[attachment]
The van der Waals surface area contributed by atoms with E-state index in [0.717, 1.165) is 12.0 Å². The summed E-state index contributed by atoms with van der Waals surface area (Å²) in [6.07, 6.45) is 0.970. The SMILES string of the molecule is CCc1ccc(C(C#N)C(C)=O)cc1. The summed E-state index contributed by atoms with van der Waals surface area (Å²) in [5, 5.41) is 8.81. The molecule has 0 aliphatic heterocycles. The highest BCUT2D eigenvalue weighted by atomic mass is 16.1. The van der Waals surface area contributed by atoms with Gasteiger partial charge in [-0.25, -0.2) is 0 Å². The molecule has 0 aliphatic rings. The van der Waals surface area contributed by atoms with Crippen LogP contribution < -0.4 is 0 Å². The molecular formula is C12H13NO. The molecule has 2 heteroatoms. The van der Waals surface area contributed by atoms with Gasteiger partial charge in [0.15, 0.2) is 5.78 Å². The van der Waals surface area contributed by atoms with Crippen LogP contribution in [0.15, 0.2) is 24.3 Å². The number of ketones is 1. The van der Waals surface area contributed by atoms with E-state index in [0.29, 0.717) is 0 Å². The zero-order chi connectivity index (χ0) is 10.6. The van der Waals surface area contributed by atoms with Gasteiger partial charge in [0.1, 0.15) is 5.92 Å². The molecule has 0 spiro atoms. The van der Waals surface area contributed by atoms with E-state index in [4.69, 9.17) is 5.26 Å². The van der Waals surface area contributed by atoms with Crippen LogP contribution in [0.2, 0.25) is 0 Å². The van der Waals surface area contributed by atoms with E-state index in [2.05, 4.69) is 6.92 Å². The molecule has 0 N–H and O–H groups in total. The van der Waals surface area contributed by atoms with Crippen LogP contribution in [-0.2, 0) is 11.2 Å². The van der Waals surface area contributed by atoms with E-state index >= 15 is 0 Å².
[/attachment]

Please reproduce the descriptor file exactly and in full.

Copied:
The van der Waals surface area contributed by atoms with E-state index in [0.717, 1.165) is 12.0 Å². The summed E-state index contributed by atoms with van der Waals surface area (Å²) in [6.07, 6.45) is 0.970. The SMILES string of the molecule is CCc1ccc(C(C#N)C(C)=O)cc1. The summed E-state index contributed by atoms with van der Waals surface area (Å²) in [5, 5.41) is 8.81. The molecule has 0 aliphatic heterocycles. The highest BCUT2D eigenvalue weighted by atomic mass is 16.1. The van der Waals surface area contributed by atoms with Gasteiger partial charge in [-0.25, -0.2) is 0 Å². The molecule has 0 aliphatic rings. The van der Waals surface area contributed by atoms with Crippen LogP contribution < -0.4 is 0 Å². The molecular formula is C12H13NO. The molecule has 2 heteroatoms. The van der Waals surface area contributed by atoms with Gasteiger partial charge in [0.15, 0.2) is 5.78 Å². The van der Waals surface area contributed by atoms with Crippen LogP contribution in [0.15, 0.2) is 24.3 Å². The number of ketones is 1. The van der Waals surface area contributed by atoms with E-state index in [0.29, 0.717) is 0 Å². The zero-order chi connectivity index (χ0) is 10.6. The van der Waals surface area contributed by atoms with Gasteiger partial charge in [0.1, 0.15) is 5.92 Å². The molecule has 0 spiro atoms. The van der Waals surface area contributed by atoms with E-state index in [4.69, 9.17) is 5.26 Å². The van der Waals surface area contributed by atoms with Crippen LogP contribution in [0.2, 0.25) is 0 Å². The van der Waals surface area contributed by atoms with E-state index in [2.05, 4.69) is 6.92 Å². The molecule has 0 N–H and O–H groups in total. The van der Waals surface area contributed by atoms with Crippen LogP contribution in [-0.2, 0) is 11.2 Å². The van der Waals surface area contributed by atoms with E-state index >= 15 is 0 Å².